Ljubljana mosque opening doors
Ljubljana, 3 February - The Ljubljana mosque, which the Islamic community in Slovenia has been striving for for decades, will be inaugurated in June after the end of Ramadan, while it will already start operating in about a week, Mufti Nedžad Grabus announced on Monday.
Presenting the Muslim Cultural Centre Ljubljana, as it is officially called, Grabus told the press the centre was a milestone event for Muslims in Slovenia, who were finally getting their own space for prayer and activities.
Grabus, who highlighted the cultural and educational aspects of the centre, looked back at the efforts to obtain the mosque, which is located just north of the city centre.
Plans for a different location failed in 2006, while the plot between Parmova and Kurilniška streets was secured in 2008 and the foundation stone laid in 2013. Construction was suspended in 2017 and resumed in 2018.
Grabus spoke of one of the most beautiful Islamic cultural centres in Europe. It has a capacity of 1,400 worshippers and comprises a 24-metre cube containing the dome and a 40-metre-high minaret.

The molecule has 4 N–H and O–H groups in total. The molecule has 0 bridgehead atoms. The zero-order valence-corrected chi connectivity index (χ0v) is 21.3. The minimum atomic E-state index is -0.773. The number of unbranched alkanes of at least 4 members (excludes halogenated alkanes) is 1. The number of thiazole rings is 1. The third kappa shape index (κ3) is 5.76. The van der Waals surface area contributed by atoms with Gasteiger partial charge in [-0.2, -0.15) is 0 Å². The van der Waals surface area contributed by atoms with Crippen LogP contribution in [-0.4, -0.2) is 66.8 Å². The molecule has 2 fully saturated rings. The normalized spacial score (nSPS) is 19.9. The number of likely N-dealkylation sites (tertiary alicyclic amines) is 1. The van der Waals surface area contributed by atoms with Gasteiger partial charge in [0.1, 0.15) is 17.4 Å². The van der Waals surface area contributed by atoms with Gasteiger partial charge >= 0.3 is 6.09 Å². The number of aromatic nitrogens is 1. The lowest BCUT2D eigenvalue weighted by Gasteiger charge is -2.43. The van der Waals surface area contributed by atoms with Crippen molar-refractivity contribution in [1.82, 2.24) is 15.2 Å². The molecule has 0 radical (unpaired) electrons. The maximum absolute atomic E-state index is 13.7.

Aside from offices, classrooms, a washing room and a residential section, it also houses a gym and restaurant. A car park is attached as well, with Grabus announcing the gym, restaurant and car park could also be rented out to help fund maintenance.
The project will end up costing slightly over EUR 34 million, roughly EUR 28 million of which was provided by donors from Qatar. EUR 2 million came from other countries while EUR 4 million was collected by Muslims in Slovenia, whose number Grabus put at around 80,000.
The mufti rejected speculation the donors from Quatar could have asked for any favours or a role in the centre's activities in return for the funding.
Prayers will be held five times a days in the mosque, while they are expected to be extended to the platform in front of it during major holidays.
Like is customary abroad, worshippers will also be summoned to prayer with the help of loudspeakers, but Grabus announced this would be limited to the centre's main platform. "We will make an effort not to upset the Slovenian public," he said.
It remains to be determined in what way the centre and mosque will be open to the general public. At present, the idea is to enable visits to the mosque when it is not used for prayer, initially free of charge and later possible for a fee.